Eventually, they track down Rory to the angel-controlled apartment block and catch up with him, but just a little too late. The Doctor is unable to prevent disaster when Rory encounters the aged, dying version of himself, a helpless victim of the angels. It’s a moving moment when the Doctor instantly understands that old Rory was so delighted to see Amy because he had been kept apart from her for so long. To Rory, it’s a fate literally worse than death, and so it’s totally believable when, after trying to escape the angels, he and Amy end up on the roof of the building facing the Statue of Liberty angel, and Rory realizes he can create a paradox by jumping from the roof, which will erase this entire timeline and wipe out the creatures.
Gillan and Darvill rise to the occasion with the unrestrained emotion of this intense scene, as Rory begs Amy to help him, and she eventually climbs up onto the ledge with him and decides they should jump together. I suppose some could see their all-encompassing devotion to each other (“If it was me, could you do it?” “To save you, I could do anything”) as being hopelessly sentimental or corny, but it felt fully sincere to me, earned and justified by the way we have seen these two come together over the last two-and-a-half years. There’s also an unexpected shaft of humor as Rory makes a joking reference to his repeated resurrections in previous stories. Set within what is actually a very dark scene, the line is all the more effective. (In fact, with the mutual suicide idea here, and the wrist-breaking earlier, this story has some unusually grim material for Doctor Who.)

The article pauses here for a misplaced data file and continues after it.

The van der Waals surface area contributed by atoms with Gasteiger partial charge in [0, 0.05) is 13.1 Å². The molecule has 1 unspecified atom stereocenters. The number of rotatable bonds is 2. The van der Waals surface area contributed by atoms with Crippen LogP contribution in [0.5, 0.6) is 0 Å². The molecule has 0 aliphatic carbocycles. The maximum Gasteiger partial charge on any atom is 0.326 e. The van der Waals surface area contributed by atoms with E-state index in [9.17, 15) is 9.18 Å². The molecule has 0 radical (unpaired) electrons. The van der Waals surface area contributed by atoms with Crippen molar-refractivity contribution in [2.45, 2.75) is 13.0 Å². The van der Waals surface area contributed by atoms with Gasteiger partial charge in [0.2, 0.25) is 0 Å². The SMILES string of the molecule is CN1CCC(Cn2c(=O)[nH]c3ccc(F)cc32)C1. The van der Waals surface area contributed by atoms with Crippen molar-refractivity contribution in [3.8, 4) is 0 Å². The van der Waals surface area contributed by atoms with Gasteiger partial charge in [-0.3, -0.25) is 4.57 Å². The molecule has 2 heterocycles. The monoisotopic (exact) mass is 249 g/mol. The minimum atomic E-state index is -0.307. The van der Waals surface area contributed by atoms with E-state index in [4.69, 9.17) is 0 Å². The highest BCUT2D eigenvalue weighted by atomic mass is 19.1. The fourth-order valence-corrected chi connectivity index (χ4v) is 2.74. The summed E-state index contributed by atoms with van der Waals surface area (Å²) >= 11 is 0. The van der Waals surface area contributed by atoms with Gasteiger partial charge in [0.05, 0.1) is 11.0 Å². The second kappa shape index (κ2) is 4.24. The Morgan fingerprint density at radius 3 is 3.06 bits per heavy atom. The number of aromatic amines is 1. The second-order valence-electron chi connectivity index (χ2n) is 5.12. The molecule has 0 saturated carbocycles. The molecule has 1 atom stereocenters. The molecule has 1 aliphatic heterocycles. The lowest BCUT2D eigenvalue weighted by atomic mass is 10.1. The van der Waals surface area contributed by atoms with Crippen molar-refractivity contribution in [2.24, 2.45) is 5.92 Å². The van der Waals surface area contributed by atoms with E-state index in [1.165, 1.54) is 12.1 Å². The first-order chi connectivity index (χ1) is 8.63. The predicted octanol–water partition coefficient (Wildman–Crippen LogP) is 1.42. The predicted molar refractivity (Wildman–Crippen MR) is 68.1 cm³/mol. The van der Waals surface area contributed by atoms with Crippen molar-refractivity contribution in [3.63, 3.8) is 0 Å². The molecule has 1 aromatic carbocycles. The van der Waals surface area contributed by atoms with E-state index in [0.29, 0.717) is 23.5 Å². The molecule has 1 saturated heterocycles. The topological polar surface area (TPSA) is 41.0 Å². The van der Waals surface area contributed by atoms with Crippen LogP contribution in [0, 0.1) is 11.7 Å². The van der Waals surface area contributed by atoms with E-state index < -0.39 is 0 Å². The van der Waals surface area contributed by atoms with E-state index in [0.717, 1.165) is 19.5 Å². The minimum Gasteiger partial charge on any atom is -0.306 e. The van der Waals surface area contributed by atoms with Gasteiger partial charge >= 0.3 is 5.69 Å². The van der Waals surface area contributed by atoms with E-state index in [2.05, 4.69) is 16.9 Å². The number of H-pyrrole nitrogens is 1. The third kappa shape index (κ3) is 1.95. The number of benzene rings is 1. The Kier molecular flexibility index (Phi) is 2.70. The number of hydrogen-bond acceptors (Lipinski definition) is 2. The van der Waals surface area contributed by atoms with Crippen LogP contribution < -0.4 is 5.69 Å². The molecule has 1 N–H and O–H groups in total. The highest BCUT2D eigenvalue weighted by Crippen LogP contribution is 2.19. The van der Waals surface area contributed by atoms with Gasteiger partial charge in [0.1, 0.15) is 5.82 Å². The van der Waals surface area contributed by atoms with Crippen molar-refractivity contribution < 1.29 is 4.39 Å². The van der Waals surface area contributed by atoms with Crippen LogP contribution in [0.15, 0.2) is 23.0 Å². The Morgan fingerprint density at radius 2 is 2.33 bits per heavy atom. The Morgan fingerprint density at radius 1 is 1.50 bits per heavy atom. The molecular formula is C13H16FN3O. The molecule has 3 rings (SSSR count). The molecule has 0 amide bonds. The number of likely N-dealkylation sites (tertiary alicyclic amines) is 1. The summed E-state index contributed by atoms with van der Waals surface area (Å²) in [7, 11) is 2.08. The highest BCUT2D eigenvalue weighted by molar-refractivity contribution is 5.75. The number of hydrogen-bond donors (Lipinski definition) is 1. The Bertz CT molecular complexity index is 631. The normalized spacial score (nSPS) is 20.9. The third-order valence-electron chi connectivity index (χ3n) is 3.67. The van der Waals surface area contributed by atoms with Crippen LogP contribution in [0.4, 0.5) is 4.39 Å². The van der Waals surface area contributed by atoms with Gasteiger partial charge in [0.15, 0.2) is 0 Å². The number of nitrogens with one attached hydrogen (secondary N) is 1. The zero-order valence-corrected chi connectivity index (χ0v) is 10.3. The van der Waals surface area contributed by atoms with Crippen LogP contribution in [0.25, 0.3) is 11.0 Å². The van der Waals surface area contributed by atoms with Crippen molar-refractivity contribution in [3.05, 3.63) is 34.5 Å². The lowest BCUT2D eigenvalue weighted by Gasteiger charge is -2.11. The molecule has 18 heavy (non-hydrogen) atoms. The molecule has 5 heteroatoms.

Again, the Doctor arrives too late; he can only watch as Amy and Rory fall. Indeed, from the point where he realized Amy’s fate, he has been unusually passive, carried along by events. His only contribution to Rory’s plan to create a paradox by escaping the angels was to say how unlikely it was to work. However, despite his fears, everything seems to work out—the paradox is created, the timeline is reset, and they all end up in the same 2012 graveyard we saw earlier, with Amy and Rory still alive. It would be a happy ending—except for our memory of that gravestone shot from earlier. The twist in the tale comes when Rory catches sight of his own grave; his fate is sealed, as a solitary weak, surviving angel touches him and he vanishes into the past.
After all the twists of predestination, it’s ironic that Amy is left free to choose her own fate—and yet there is of course no choice to be made at all. The Doctor’s desperate exhortation, “Come along, Pond!” no longer works, as Amy Williams gives up her childhood friend for good and lets the angel take her to her husband. Karen Gillan sells this hugely emotional climax magnificently, culminating in a final heartfelt farewell to her “raggedy man” as Amy disappears forever. Her name appears on the gravestone below Rory’s, signalling that she too is now part of an unavoidably fixed timeline.